The Lord replied, "My precious, precious child, I love you and I would never leave you. During your times of trial and suffering, when you see only one set of footprints, it was then that I carried you."

Author Unknown


The Bridge

There was once a bridge which spanned a large river. During most of the day the bridge sat with its length running up and down the river paralleled with the banks, allowing ships to pass through freely on both sides of the bridge. But at certain times each day, a train would come along and the bridge would be turned sideways across the river, allowing a train to cross it.

A switchman sat in a small shack on one side of the river where he operated the controls to turn the bridge and lock it into place as the train crossed. One evening as the switchman was waiting for the last train of the day to come, he looked off into the distance through the dimming twilight and caught sight of the train lights.

He stepped to the control and waited until the train was within a prescribed distance when he was to turn the bridge. He turned the bridge into position, but, to his horror, he found the locking control did not work. If the bridge was not securely in position it would wobble back and forth at the ends when the train came onto it, causing the train to jump the track and go crashing into the river. This would be a passenger train with many people aboard.

He left the bridge turned across the river, and hurried across the bridge to the other side of the river where there was a lever switch he could hold to operate the lock manually. He would have to hold the lever back firmly as the train crossed. He could hear the rumble of the train now, and he took hold of the lever and leaned backward to apply his weight to it, locking the bridge.

He kept applying the pressure to keep the mechanism locked. Many lives depended on this man's strength. Then, coming across the bridge from the direction of his control shack, he heard a sound that made his blood run cold. "Daddy, where are you?" His four-year-old son was crossing the bridge to look for him. His first impulse was to cry out to the child, "Run! Run!" But the train was too close; the tiny legs would never make it across the bridge in time. The man almost left his lever to run and snatch up his son and carry him to safety. But he realized that he could not get back to the lever. Either the people on the train or his little son must die. He took a moment to make his decision.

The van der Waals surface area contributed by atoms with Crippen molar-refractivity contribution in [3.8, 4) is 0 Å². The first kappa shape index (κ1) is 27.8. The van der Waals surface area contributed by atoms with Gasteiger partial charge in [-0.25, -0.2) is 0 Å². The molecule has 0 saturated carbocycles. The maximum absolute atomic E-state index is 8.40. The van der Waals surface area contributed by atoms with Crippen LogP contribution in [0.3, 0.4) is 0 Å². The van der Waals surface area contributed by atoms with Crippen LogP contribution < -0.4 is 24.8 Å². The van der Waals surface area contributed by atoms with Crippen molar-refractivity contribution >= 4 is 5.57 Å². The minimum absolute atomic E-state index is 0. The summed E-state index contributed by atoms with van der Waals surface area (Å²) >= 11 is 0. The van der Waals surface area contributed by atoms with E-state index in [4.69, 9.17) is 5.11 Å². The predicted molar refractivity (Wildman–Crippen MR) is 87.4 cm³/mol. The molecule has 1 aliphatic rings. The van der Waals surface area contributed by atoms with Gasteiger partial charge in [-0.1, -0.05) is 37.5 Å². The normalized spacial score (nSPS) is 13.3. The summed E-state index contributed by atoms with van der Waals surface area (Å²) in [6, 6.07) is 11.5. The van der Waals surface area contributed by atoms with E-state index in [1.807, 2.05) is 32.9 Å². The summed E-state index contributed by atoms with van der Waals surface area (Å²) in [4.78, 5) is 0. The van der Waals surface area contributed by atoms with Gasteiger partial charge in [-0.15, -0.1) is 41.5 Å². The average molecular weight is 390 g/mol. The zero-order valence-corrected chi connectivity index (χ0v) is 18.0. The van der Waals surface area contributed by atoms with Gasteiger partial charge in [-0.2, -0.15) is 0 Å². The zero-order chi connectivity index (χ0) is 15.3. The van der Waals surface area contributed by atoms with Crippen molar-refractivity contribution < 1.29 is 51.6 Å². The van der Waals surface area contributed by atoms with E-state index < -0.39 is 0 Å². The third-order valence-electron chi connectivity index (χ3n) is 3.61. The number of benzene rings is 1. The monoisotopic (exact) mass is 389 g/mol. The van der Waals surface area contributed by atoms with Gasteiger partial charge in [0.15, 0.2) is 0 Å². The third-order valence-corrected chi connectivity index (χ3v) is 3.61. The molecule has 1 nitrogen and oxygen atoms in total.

The train sped safely and swiftly on its way, and no one aboard was even aware of the tiny broken body thrown mercilessly into the river by the on rushing train. Nor were they aware of the pitiful figure of the sobbing man, still clinging tightly to the locking lever long after the train had passed. They did not see him walking home more slowly than he had ever walked: to tell his wife how their son had brutally died. Now if you comprehend the emotions which went this man's heart, you can begin to understand the feelings of our Father in Heaven when He sacrificed His Son to bridge the gap between us and eternal life. Can there be any wonder that He caused the earth to tremble and the skies to darken when His Son died? How does He feel when we speed along through life without giving a thought to what was done for us through His Son Jesus Christ?

Author Unknown


The Bicycle

I was sitting in a chair reading. My daughter, Sarah, who was seven years old at the time, came in and said, “Dad, can I have a bike? I’m the only kid on the block who doesn’t have one.”

Well, I didn’t have the money then for a bike, so I stalled her. I said, “Sure, Sarah.”

She said, “How? When?”

I said, “You save all your pennies, and soon you’ll have enough for a bike.” And she went away.

A couple ofs weeks later I was sitting in the same chair when I heard a “clink, clink” in Sarah’s bedroom. I asked, “Sarah, what are you doing?”